State and local officials continue to fight the proposed closure of three local skilled nursing facilities, warning the closures would create a crisis with reverberating impacts throughout the region.
Rockport Healthcare Company — which manages all five of Humboldt County's major skilled nursing facilities on behalf of Brius Healthcare — recently announced its intent to close three local facilities, which combine to house and care for nearly 200 of the county's most vulnerable residents. In filing closure and relocation plans with the state Department of Public Health, Rockport claimed the closures were necessitated by a severe staffing crisis at the facilities that had caused the company to lose more than $5 million over the past 18 months, leaving no viable alternatives.
But many charge Rockport is simply putting large profits over basic community — and human — needs.
A flurry of activity has followed the company's announcement last month that it intends to shutter the facilities, which would reduce the number of beds in local skilled nursing facilities by 60 percent. Most notably, the Office of the California Long Term Care Ombudsman is petitioning the Department of Public Health to place the three facilities — Eureka, Seaview and Pacific Rehabilitation and Wellness — under receivership, which would be unprecedented.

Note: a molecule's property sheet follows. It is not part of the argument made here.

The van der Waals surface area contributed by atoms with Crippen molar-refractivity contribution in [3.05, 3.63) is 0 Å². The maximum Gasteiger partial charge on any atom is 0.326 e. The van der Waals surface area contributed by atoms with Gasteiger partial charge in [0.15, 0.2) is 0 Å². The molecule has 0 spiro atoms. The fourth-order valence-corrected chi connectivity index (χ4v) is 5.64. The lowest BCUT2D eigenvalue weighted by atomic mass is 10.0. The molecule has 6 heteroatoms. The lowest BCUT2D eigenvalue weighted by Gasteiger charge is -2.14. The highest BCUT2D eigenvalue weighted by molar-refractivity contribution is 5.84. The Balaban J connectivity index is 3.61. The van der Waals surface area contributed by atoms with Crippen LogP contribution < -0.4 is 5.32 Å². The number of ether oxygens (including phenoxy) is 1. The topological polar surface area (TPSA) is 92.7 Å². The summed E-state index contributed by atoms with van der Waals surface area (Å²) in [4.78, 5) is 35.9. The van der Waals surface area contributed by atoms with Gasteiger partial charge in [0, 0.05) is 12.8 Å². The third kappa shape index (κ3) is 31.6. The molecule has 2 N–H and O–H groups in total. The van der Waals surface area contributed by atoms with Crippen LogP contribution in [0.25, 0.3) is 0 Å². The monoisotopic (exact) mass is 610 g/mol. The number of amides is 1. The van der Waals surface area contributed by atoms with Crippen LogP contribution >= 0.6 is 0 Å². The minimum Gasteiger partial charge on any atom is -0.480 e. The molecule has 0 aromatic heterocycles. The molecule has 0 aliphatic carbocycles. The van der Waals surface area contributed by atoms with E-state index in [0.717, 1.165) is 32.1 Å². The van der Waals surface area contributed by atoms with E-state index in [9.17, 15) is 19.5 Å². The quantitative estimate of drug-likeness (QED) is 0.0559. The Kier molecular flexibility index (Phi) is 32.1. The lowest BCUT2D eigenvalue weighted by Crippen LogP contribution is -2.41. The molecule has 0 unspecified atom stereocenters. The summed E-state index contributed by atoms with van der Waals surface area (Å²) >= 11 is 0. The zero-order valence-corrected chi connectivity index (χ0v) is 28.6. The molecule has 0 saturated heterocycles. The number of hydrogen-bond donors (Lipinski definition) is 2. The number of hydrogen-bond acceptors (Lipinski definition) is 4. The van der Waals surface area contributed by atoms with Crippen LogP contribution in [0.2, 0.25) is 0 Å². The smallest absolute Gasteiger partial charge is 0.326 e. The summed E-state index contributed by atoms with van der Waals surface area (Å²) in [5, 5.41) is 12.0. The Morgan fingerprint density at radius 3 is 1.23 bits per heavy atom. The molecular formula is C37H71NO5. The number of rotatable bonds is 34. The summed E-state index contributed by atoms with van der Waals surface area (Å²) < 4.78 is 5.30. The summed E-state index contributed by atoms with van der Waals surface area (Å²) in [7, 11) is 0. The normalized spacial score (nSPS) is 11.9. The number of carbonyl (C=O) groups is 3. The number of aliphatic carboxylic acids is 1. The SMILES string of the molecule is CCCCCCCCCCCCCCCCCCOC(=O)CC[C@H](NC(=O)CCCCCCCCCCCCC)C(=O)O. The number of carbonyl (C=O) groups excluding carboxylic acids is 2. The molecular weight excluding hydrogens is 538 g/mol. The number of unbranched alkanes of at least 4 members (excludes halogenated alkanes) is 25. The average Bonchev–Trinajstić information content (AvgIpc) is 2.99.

If they proceed, the closures would have reverberating impacts throughout Humboldt County. First and foremost, the closures would leave only about 38 local beds to take in the 190 or so displaced patients, meaning many would have to be moved hundreds of miles elsewhere in California or into Oregon, in some cases further compacting bed shortages in those communities. The transferred patients would also be at risk due transfer trauma — or the phenomenon that sees frail and elderly patients suffer steep declines after being moved long distances to new facilities. But the closures would also leave an ongoing problem, as these facilities are heavily relied upon by two populations: those recently discharged from the hospital who need extensive nursing care to recuperate before returning home and the frail elderly and disabled who need long-term care.
The closures would also leave hundreds of local healthcare workers jobless.
Currently, the Department of Public Health is considering a second closure and relocation plan submitted by Rockport, after the first was rejected on the grounds that it didn't provide adequate detail on how the company would address transfer trauma or specify where the 136 patients who can't be accommodated locally would go.
North Coast state Sen. Mike McGuire urged the department to again reject Rockport's plans, which he states in the letter now include a provision for the three facilities to stop accepting new patients on Sept. 24. "This will immediately usher in a crisis that could otherwise be avoided if the company were to stagger the closures or — as we have requested multiple times — simply not close their facilities or seriously evaluate an alternative operator," McGuire wrote.
As McGuire hints, many officials have voiced frustration that Rockport seems to be a reluctant — and even a dishonest — partner in any discussions trying to chart a path forward that doesn't include the abrupt closure of the three facilities.
In a scathing letter to Department of Public Health Deputy Director Jean Iacino, the National Union of Healthcare Workers (NUHW), which represents some 12,000 caregivers in hospitals and skilled nursing facilities across the nation, indicated it has "profound" concerns about the proposed closures and that it is dubious of the reasons proffered for them.